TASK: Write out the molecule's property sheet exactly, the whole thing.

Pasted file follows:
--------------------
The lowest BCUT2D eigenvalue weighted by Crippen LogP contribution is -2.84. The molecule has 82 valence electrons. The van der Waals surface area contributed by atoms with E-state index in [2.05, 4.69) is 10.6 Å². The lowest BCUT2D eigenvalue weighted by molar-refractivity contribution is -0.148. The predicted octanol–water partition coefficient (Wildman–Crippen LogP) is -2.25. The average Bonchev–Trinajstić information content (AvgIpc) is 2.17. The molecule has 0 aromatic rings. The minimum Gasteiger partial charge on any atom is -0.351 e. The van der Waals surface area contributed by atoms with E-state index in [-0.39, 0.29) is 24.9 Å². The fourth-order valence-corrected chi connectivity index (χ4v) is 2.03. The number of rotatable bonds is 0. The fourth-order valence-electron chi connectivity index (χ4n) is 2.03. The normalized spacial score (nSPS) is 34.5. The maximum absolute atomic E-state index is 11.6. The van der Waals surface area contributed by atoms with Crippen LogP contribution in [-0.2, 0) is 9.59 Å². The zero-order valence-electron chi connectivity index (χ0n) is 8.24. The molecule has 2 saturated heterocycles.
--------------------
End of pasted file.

The lowest BCUT2D eigenvalue weighted by Crippen LogP contribution is -2.84. The molecule has 82 valence electrons. The van der Waals surface area contributed by atoms with E-state index in [2.05, 4.69) is 10.6 Å². The lowest BCUT2D eigenvalue weighted by molar-refractivity contribution is -0.148. The predicted octanol–water partition coefficient (Wildman–Crippen LogP) is -2.25. The average Bonchev–Trinajstić information content (AvgIpc) is 2.17. The molecule has 0 aromatic rings. The minimum Gasteiger partial charge on any atom is -0.351 e. The van der Waals surface area contributed by atoms with E-state index in [-0.39, 0.29) is 24.9 Å². The fourth-order valence-corrected chi connectivity index (χ4v) is 2.03. The number of rotatable bonds is 0. The fourth-order valence-electron chi connectivity index (χ4n) is 2.03. The normalized spacial score (nSPS) is 34.5. The maximum absolute atomic E-state index is 11.6. The van der Waals surface area contributed by atoms with Crippen LogP contribution in [-0.2, 0) is 9.59 Å². The zero-order valence-electron chi connectivity index (χ0n) is 8.24. The molecule has 2 saturated heterocycles.